The answer: It doesn’t.
Second, the study represents gross mismanagement and waste by the agency.
According to press reports, the study would have cost taxpayers somewhere north of $1 million. Aside from the fact that the law did not require this study (or its $1 million price tag), the U.S. communications landscape has been studied to death. Millions of dollars of resources have already been poured into these efforts. We have the FCC’s quadrennial review of broadcast ownership reports; video competition reports; 706 / broadband deployment reports; mobile wireless competition reports; the National Broadband Plan; the Comcast / NBC-U merger consent decree; and the FCC’s Information Needs of Communities report (and this is just off the top of my head).
Do we really need another study to understand the “media marketplace” – even if it were required by Section 257 (which it isn’t)?
But the chutzpah of the FCC, coming up with the proposal at a time when it’s leadership was changing and all eyes were focused on Net Neutrality, simply astounds me. To think that it would attempt to shoehorn this inappropriate exercise into a telecom market study is an affront to the public interest we’ve entrusted it to serve. Moreover, its maladroitness seems so apparent that one has to wonder if cronyism and/or outright opportunism to advance the “progressive cause” didn’t cloud the judgment of the study’s proponents.
You know, if someone in private industry did this, they’d be out on their can.
Third, the Agency’s need-to-know-everything zeal for the “newsroom study” seemed clearly lacking when it developed its (now illegal) Net Neutrality rules back in 2010. Then, it took just four specious Net Neutrality violations, as well as willful ignorance to the dynamic Internet marketplace by three majority Commissioners, to justify an unwarranted rule on 1,600 ISPs – a rule which all but banned ISPs from the free use and exercise of their own private property so that edge providers didn’t have to pay their fair share to access end users, and, while doing that, rip-off copyright holders, too.
I guess the FCC didn’t want to repeat that mistake, right?
And finally, here’s a timeline that should startle you: Commissioner Mignon Clyburn was appointed interim Chair of the FCC on May 18, 2013, and on May 24, 2013, the FCC announced its “newsroom study.”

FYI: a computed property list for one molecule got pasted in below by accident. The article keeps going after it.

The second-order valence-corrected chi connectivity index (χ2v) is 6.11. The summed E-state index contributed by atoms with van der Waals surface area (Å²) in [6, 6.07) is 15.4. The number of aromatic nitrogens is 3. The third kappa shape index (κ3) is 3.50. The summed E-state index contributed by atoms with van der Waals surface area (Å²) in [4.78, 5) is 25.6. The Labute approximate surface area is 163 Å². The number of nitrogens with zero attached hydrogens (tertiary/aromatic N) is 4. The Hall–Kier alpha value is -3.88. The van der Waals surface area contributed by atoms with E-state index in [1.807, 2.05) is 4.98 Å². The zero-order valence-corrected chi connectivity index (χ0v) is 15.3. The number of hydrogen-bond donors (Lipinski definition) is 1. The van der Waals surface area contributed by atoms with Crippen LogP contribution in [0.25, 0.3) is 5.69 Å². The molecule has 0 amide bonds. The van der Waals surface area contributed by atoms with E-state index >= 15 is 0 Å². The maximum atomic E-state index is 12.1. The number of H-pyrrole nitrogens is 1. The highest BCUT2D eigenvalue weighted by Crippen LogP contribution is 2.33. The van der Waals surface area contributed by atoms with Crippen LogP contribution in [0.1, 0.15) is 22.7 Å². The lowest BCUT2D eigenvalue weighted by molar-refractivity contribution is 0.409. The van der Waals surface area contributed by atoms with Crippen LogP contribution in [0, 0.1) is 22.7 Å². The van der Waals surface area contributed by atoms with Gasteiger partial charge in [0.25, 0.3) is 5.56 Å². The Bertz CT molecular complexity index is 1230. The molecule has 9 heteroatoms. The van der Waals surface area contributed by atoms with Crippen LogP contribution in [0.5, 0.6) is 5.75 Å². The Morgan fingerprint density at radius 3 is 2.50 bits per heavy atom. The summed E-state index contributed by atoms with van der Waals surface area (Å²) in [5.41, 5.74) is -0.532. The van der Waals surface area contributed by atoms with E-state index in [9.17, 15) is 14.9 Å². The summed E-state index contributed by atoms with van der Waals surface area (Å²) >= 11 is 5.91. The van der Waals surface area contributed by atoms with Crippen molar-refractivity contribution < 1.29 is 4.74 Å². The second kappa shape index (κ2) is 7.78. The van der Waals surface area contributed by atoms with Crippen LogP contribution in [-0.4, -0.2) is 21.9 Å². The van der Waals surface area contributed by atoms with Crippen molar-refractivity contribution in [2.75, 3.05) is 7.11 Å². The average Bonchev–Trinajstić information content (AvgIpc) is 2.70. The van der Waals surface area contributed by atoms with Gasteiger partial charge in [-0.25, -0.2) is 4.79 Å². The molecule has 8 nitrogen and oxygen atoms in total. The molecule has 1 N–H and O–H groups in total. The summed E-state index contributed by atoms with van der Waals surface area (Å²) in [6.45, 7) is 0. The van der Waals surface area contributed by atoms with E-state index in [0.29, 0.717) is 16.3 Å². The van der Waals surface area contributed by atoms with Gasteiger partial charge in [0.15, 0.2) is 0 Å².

From statements made at prior FCC events, it’s apparent that Commissioner Clyburn had been working on the underlying “factual” predicate for some time. So, with her as Chair, the study’s hers – aided and abetted, of course, by the institutional mismanagement of the Agency’s majority Commissioners and their staff.
To that end, how departed from reality is it when the administrator who proposed the “newsroom study” – and who sits perched atop those whom she studies – couldn’t conceive that the report would have an inhibiting effect on free speech, incredulously noting the day before the study was axed:
“As a person who spent 14 years running a small weekly newspaper in Charleston, South Carolina, I would never be a part of any effort to chill speech, shape the news or influence news gatherers. I am about facilitating ownership and opportunities and making sound decisions about our most critical industries based on solid research and not rhetoric. Period.” (Emphasis added)
Where have we seen the “Period” before?
It’d be easy to pass all this off as simple incompetence. It’s far worse, however.
When Commissioner Clyburn took the position of acting Chair last May, she addressed FCC staff, then stating:
“I assume the role of Acting Chair with a great sense of responsibility, but also great humility. And as we await the confirmation of Tom Wheeler, I see myself as a member of a relay team, running one of the middle legs. My job is to build on forward momentum, give the next teammate a running start, an improved position, and no matter what, my goal is not to drop the baton…
“So if asked about my goals as I take this new position, I would answer without hesitation – its hallmarks will be continuity and progress…” (Emphasis added)
“Newsroom study” aside, “forward momentum” has been achieved. An “improved position” obtained. No “baton” dropped. And, the Agency’s “continuity and progress” remain on course. The failed study represents no failure at all to Clyburn and her ilk. It’s all part of the game and the Left’s relentless march toward “progress,” “fairness,” and utopia.
Americans should be concerned, though. The FCC’s institutional architecture – as well as that in its brethren agencies – is stacked against us and our liberties.